But a sandwich like this is one you can very much make your own, omitting or adding things that sound spellbinding to you. "Maybe you love the spice from a hot pepper, maybe you don't — that's OK," says Mathews. "One of many things I love about this sandwich is the added kick. When I moved to the East Coast, I started to find hot cherry peppers in Italian food and I love to find any reason to use them — they have a sharp heat that also rounds out the sweetness in the sandwich."
And, yes, having a big and hearty sandwich fits just perfectly into Mathews' healthy eating plan. "What I love about WW is that nothing is off limits and it is designed to fit my life," he explains. "Just because you're getting healthy, it doesn't mean you need to deprive yourself of what you want."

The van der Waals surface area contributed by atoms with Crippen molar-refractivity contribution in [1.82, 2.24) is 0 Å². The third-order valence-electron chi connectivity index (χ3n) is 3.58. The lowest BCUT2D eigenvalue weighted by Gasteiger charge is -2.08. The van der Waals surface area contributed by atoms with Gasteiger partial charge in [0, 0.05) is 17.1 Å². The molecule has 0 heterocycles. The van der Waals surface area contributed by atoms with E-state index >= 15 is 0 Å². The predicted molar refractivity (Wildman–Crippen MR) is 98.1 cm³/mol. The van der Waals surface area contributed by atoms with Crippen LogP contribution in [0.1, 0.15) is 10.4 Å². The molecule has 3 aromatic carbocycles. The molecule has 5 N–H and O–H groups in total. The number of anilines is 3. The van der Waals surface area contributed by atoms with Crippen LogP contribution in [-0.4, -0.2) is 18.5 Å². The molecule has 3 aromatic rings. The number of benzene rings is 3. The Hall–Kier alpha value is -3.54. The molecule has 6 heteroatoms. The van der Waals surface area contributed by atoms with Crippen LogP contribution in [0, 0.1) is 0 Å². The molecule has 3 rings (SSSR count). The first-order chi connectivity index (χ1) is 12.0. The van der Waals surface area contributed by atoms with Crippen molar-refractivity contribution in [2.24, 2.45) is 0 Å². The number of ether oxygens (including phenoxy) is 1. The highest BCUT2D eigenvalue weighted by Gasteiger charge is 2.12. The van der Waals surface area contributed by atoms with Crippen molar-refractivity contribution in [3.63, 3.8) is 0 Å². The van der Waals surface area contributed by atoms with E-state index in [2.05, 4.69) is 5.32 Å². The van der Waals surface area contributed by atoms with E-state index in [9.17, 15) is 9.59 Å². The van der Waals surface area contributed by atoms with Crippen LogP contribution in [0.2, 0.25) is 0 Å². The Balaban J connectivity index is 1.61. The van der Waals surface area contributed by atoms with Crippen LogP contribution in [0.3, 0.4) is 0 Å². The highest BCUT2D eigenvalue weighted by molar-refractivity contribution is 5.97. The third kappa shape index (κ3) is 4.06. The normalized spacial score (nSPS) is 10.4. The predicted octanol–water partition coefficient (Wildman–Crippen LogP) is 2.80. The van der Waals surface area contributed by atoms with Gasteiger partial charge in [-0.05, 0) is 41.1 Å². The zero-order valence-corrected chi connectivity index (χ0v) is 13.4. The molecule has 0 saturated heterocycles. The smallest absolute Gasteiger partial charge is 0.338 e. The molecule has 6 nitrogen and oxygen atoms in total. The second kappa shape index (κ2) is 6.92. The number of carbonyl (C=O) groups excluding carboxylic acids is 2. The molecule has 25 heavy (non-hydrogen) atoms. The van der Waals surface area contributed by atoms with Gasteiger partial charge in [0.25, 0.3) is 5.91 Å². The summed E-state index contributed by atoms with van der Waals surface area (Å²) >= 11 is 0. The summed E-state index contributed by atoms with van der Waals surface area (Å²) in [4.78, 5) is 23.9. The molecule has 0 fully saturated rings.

I'm a big fan of finding ways to repurpose leftovers and found Mathews' sandwich to be a perfect vehicle for leftover chicken or those last few slices of onion. I love the idea of customizing it for whatever I have around the kitchen, too. I may pull this Rossipe out at Thanksgiving, creating a version using leftover turkey and shaved Brussels sprouts: The possibilities are pretty endless.
Want to try Mathews' Sand Witch at home? He shared the recipe with Yahoo Life.
Courtesy of Ross Mathews and WW
Looking for a tasty use for leftover cooked chicken breast? Thinly slice it and layer it in this sweet, hot, cheesy open-faced sandwich.
Olive oil cooking spray, 2 sprays